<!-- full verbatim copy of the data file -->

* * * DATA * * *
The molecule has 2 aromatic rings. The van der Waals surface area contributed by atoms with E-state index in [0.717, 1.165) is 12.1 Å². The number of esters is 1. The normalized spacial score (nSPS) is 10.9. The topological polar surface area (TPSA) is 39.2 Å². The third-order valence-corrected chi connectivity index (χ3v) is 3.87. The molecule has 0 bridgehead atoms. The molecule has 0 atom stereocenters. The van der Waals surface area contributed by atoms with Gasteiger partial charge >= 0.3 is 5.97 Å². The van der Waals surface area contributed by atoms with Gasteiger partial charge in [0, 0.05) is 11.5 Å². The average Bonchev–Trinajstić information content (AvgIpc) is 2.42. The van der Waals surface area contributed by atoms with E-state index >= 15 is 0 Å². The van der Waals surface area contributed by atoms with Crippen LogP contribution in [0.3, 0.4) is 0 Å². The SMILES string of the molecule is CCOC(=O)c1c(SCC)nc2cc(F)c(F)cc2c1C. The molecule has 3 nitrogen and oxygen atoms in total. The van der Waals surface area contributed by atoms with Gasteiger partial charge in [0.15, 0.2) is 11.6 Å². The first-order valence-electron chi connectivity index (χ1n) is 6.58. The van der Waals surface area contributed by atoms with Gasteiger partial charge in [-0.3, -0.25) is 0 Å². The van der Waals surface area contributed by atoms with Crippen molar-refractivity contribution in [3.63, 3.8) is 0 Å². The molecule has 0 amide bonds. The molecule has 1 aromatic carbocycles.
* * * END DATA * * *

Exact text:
The molecule has 2 aromatic rings. The van der Waals surface area contributed by atoms with E-state index in [0.717, 1.165) is 12.1 Å². The number of esters is 1. The normalized spacial score (nSPS) is 10.9. The topological polar surface area (TPSA) is 39.2 Å². The third-order valence-corrected chi connectivity index (χ3v) is 3.87. The molecule has 0 bridgehead atoms. The molecule has 0 atom stereocenters. The van der Waals surface area contributed by atoms with Gasteiger partial charge >= 0.3 is 5.97 Å². The van der Waals surface area contributed by atoms with Gasteiger partial charge in [0, 0.05) is 11.5 Å². The average Bonchev–Trinajstić information content (AvgIpc) is 2.42. The van der Waals surface area contributed by atoms with E-state index >= 15 is 0 Å². The van der Waals surface area contributed by atoms with Crippen LogP contribution in [0.3, 0.4) is 0 Å². The SMILES string of the molecule is CCOC(=O)c1c(SCC)nc2cc(F)c(F)cc2c1C. The molecule has 3 nitrogen and oxygen atoms in total. The van der Waals surface area contributed by atoms with Gasteiger partial charge in [0.15, 0.2) is 11.6 Å². The first-order valence-electron chi connectivity index (χ1n) is 6.58. The van der Waals surface area contributed by atoms with Gasteiger partial charge in [-0.3, -0.25) is 0 Å². The van der Waals surface area contributed by atoms with Crippen molar-refractivity contribution in [3.63, 3.8) is 0 Å². The molecule has 0 amide bonds. The molecule has 1 aromatic carbocycles.